Isaiah 66, the closing chapter of the book of Isaiah, is a treatise on the character of God. It begins with God stating His supremacy, majesty, and splendor over the universe.
Thus says the Lord, “Heaven is my throne, and the earth is My footstool. Where then is a house you could build for Me? And where is a place that I may find rest?”
As Supreme God of the Universe, He reveals to us that the only people who He will look to are those who recognize His supremacy over all things. The people who God relates to, who God looks upon, are those who are humble, contrite of spirit, and who tremble at His word.
God declares that those who He finds to be an abomination in His eyes are those who believe they are righteous and good and not needing the righteousness of God. They reject His salvation and His Messiah. God finds no delight in their hypocrisy and evil.
The middle of chapter 66 gives another picture of the character of God. The revelation is astonishing. The God who sits on a throne in heaven and places His feet on the earth as a footstool, is the God who brings intimate comfort to His people. God comforts His children like a mother who comforts her infant at her breast. God promises great joy and gladness to His people as He cares for them, nourishes them fully, and washes over them peace like a river.
With the closing of the chapter, we have yet another picture of the God of Israel. The God of Israel is the Supreme Judge of all mankind. As Judge, He advocates eternal condemnation to those who are evil and eternal life to those who worship Him as God.
The judgment of condemnation is for the self-righteous — those who claim not to need God. The judgment of life is for those who turn to God for their righteousness.
Main Idea: Hope in the Eternal Worship of God’s Glory
The main idea of this message is for those who know Jesus as their Lord and Savior. For those who look to God for salvation, we are to place our hope in the eternal worship of His glory.
This world, the heavens, and the earth are temporary. We live in an age that will come to an end. At the end of the age, God will judge the living and the dead. Those who put faith in Christ, God judges as worthy of eternal life and will live forever with joy and satisfaction basking in the presence of God.
Eternal worship consists of enjoying God. True worship is found in heart affections. We will recognize God as valuable. We will regard God with the utmost love and adoration.
Place your hope in knowing that one day, at the end of this age, our destiny is that of uninterrupted, holy, fulfilling worship of God’s glory.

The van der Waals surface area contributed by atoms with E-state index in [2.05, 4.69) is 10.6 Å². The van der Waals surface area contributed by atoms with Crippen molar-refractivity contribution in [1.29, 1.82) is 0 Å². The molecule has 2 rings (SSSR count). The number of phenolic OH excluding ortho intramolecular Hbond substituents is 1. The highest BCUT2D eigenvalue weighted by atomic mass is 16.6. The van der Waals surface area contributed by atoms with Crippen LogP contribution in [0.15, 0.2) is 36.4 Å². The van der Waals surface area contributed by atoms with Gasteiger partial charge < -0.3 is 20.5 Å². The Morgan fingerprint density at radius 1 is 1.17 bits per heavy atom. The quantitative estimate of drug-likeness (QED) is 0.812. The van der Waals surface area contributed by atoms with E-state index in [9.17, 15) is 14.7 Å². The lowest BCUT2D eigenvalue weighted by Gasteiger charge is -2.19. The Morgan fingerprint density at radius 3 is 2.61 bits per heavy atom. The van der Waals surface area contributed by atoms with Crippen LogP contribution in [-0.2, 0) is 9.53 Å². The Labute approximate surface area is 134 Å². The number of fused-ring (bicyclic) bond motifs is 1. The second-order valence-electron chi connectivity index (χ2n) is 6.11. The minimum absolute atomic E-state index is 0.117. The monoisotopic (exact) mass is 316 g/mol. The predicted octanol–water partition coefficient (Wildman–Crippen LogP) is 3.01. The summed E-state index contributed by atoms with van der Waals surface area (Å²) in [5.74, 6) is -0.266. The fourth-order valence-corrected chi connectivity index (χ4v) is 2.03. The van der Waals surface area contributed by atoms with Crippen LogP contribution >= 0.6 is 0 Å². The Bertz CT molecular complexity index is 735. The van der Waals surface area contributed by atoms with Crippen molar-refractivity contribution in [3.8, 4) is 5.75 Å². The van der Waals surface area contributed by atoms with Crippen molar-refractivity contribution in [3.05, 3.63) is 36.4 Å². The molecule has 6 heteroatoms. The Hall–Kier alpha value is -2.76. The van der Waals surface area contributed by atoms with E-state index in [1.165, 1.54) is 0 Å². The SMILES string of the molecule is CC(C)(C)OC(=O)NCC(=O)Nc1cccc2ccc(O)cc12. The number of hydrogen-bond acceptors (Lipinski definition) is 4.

The Fire of God’s Glory
15 For behold, the Lord will come in fire
And His chariots like the whirlwind,
To render His anger with fury,
And His rebuke with flames of fire.
16 For the Lord will execute judgment by fire
And by His sword on all flesh,
And those slain by the Lord will be many.
17 “Those who sanctify and purify themselves to go to the gardens,
Following one in the center,
Who eat swine’s flesh, detestable things and mice,
Will come to an end altogether,” declares the Lord. (Isaiah 66:15-17)
At the end of chapter 66, we read a poetic rendering illustrating the profound nature and character of the God of Israel. God sits on His throne in heaven. God holds His elect close to His bosom and cares for them as a mother holding an infant. And now we end with the poetic image of God as fire.
This is not the first time Isaiah describes God as fire. In Isaiah 30, we read that God’s anger is burning, and the smoke is dense. His lips are filled with indignation, and His tongue is like a consuming fire pouring forth as a cloudburst in a torrential downpour with hailstones. (Isaiah 30:27, 30).
In Isaiah 33, God promises that in His judgment, His breath will consume like a fire, and the peoples will be burned into the ash of lime. Godless sinners will be terrified and trembling as they cry out, “Who among us can live with the consuming fire? Who among us can live with continual burning?” (Isaiah 33;12-14)
Once again, Isaiah speaks of the fire of God’s glory. Three times the image of fire is evoked. The intent is that we see in our mind’s eye God coming from heaven riding a chariot like a giant whirlwind, a tornado of fire, flames, and swords slashing through the flesh of godless people.
The image serves multiple purposes. It is a warning to the godless. And it is a picture of what God’s people escape.
First, let’s speak upon the warning. If you are sitting here today and you have not put your faith in Jesus Christ as your Lord and Savior, God is giving you a warning.
God is letting you know that sin is a matter of life and death. Sinning against God yields only one result; the fire of His wrath. There is no escape. God will come from the heavens on His chariot as a tornado of fire. There is no place to hide.
Your days of mocking God are numbered. Not taking God seriously has consequences. Not submitting to Him results in horrible, continual pains of death. You think you are good and righteous. You think I’m not that bad. Your lying tongue, blood-stained hands, and eyes that feast on vulgar impurities is fully exposed to the all-knowing God.
Attempts to cleanse yourself of sin will not work. Religious rituals, good works, useless prayers, and attempts to wash, sanctify, and purify yourself will be condemning proof God’s judgment is right and holy. Every attempt to make yourself pure without Christ results in nothing less than a hailstorm of fire and brimstone. The valuable treasure of the blood-soaked cross of Christ is forever outside of your grasp, and there is no hope of salvation.